|Nona and her tomatoes|
It's time again for the Great Canadian Food Experience. Every month we approach a different aspect of Canadian food and it's traditions and what it means to each of us. This month we are talking about preserving, which is clearly a huge part of our Canadian culinary heritage. Any country that enjoys a short growing season and long, harsh winters is going to depend heavily on food preservation and Canada is no different. From salting fish on both coasts to our modern freezers, we have always looked for ways to make our summer bounty carry us through until spring.
I grew up with a mom who never really learned how to cook from her mother who was an amazing cook, baker and preserver. Soft, chewy ginger cookies rolled in grainy sugar, her bread and butter pickles and her pickled beets were my favourite treats that came from my grandmother's kitchen (we called her Meme since my mother was french). Meme could preserve anything. Pepe (my grandfather) had a wonderful green thumb so he would grow all of the fruits and vegetables that Meme would then transform into magical jars of jams, pickles and vegetables. I am going to be painfully honest and admit that I was not overly fond of Meme. She was very a very stern, old school French Canadian woman who believed that children should be seen and not heard. I think the only reason she seemed to like me well enough was the fact that all I did on our visits was sit quietly in the corner and draw. That was her idea of a "good kid". My Pepe was another story and, like my mother, I loved him so much that it hurt. The only reason I didn't write Meme off altogether was that she was basically my pusher and kept this addict flush with jars of beets and pickles. If I wasn't nice and quiet, I wouldn't be rewarded with a box of jars that would clink and clank in the backseat for the entire drive back to the house, taunting me because we couldn't open one up until we got home.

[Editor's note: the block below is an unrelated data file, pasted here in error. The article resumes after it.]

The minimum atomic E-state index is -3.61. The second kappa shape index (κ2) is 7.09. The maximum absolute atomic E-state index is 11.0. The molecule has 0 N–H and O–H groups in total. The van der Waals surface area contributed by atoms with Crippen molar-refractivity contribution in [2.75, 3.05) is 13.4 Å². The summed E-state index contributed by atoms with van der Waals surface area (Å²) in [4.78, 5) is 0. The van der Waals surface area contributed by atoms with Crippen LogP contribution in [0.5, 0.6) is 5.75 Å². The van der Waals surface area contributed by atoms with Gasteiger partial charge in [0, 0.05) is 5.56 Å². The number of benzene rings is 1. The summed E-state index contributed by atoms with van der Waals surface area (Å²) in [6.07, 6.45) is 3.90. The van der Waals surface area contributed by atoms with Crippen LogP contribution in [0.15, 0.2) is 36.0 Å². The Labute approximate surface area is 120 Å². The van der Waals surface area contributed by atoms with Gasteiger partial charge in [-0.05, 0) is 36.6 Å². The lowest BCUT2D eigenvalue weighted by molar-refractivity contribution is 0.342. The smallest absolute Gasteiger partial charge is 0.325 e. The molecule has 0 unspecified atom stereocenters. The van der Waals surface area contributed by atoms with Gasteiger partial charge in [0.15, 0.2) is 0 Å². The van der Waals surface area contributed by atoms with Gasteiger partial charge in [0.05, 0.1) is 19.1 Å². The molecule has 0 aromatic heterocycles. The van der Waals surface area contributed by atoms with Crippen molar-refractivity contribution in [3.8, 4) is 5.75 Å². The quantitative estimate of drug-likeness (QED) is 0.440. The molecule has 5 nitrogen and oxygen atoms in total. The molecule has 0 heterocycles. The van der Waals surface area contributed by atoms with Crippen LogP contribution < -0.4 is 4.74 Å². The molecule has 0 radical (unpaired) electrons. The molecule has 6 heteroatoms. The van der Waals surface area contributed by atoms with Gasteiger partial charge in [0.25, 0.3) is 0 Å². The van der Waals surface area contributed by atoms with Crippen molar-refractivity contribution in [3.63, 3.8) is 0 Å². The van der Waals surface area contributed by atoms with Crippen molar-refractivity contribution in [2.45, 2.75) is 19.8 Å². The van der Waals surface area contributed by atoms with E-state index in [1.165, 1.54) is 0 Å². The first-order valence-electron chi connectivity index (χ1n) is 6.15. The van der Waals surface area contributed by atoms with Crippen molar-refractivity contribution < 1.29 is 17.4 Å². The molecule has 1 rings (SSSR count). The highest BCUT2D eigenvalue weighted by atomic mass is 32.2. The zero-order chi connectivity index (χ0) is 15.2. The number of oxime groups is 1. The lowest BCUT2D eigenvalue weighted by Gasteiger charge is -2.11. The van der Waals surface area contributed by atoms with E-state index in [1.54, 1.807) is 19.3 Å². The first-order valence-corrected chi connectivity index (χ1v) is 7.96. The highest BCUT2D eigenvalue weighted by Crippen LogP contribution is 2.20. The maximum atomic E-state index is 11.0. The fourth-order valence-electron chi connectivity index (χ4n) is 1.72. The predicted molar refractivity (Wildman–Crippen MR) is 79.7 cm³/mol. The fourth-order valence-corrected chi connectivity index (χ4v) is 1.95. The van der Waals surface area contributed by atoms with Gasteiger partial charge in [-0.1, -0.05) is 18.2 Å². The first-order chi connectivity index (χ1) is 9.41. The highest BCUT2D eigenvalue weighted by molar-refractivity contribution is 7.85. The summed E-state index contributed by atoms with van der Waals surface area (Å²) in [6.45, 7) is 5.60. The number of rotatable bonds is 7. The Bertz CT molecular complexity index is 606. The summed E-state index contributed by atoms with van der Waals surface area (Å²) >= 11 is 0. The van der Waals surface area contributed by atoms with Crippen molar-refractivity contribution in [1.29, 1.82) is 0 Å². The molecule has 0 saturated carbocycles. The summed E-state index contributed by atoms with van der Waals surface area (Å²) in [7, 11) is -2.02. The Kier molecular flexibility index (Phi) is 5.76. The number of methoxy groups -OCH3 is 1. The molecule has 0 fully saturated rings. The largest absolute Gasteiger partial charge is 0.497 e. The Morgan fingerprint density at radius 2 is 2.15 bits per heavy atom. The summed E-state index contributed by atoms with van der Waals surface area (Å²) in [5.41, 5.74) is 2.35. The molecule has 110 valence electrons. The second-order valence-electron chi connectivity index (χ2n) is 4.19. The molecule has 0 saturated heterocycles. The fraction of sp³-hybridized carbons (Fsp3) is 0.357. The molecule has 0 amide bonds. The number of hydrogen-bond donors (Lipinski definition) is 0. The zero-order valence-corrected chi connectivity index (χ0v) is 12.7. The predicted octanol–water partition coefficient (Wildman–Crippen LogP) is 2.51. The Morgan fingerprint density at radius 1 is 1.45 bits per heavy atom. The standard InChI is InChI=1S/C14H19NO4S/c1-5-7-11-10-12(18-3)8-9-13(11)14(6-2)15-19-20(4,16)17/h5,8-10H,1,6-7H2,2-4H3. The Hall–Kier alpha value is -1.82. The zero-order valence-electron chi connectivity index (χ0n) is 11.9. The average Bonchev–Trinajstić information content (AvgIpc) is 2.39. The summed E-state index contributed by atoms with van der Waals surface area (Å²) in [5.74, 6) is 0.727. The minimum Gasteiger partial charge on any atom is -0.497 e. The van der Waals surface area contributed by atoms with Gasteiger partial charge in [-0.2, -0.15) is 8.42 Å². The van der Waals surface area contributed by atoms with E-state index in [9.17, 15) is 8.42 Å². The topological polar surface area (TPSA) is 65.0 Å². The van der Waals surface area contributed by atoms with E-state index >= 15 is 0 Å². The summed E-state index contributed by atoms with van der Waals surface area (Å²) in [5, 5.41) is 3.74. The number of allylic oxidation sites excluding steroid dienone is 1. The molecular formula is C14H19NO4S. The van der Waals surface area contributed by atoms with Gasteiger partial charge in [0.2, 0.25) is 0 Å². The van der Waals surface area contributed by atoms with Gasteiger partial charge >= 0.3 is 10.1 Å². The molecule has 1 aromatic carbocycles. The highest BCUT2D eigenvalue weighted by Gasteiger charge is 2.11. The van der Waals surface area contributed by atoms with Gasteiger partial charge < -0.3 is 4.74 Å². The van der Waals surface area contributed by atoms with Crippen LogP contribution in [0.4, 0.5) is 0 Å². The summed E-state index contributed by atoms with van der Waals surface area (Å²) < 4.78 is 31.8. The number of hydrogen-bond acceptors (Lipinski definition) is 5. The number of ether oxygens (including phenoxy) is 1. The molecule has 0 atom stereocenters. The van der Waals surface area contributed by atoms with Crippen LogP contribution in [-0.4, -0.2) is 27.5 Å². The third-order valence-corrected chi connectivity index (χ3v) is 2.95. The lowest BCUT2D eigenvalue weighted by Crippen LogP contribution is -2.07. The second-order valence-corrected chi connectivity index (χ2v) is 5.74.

After my grandparents grew too old to maintain their home and generous gardens, they moved into an apartment and Pepe stopped growing while Meme stopped canning. My mom would take me to the Amish farmer's market where we would buy delicious preserves, jams and pickles but she never, ever
|preserving fruit in booze is a fun option|
Now, for someone with such fond memories of her mean, old grandmother's preserves, I only made my very first batch of real jam in my mid forties. Because my kind mom never learned how to preserve and only my crotchety Meme did and so I grew up kind of terrified of the whole idea. It fits in nicely with my fear of killing everyone I love with my food if I screw things up, right? I am probably any psychiatrist's dream patient, what with my fear of sink holes, botulism and spontaneous combustion.
|pickled rhubarb was not 100% succesful but it was in great first try|
My friend, Jen from Piccante Dolce, is an insane preserver and even though she hasn't blogged in ages because she is busy being a new mom, her blog is a goldmine of recipes. If it is edible and it will fit in a jar, she preserves it. When she was getting married, she spent months testing different types of fancy jams and preserves so she could make tiny jars to give as favours at the wedding. I was fortunate to be on the receiving end of her experimentation and every time I saw her, she gave me another jar of something delicious. The gamay noir plum preserves were my absolute favourite and watching her churn out jam after jam without making anyone sick (never mind the pickled asparagus and all other manner of vegetables and jars that she shared with us) inspired me to give it a try.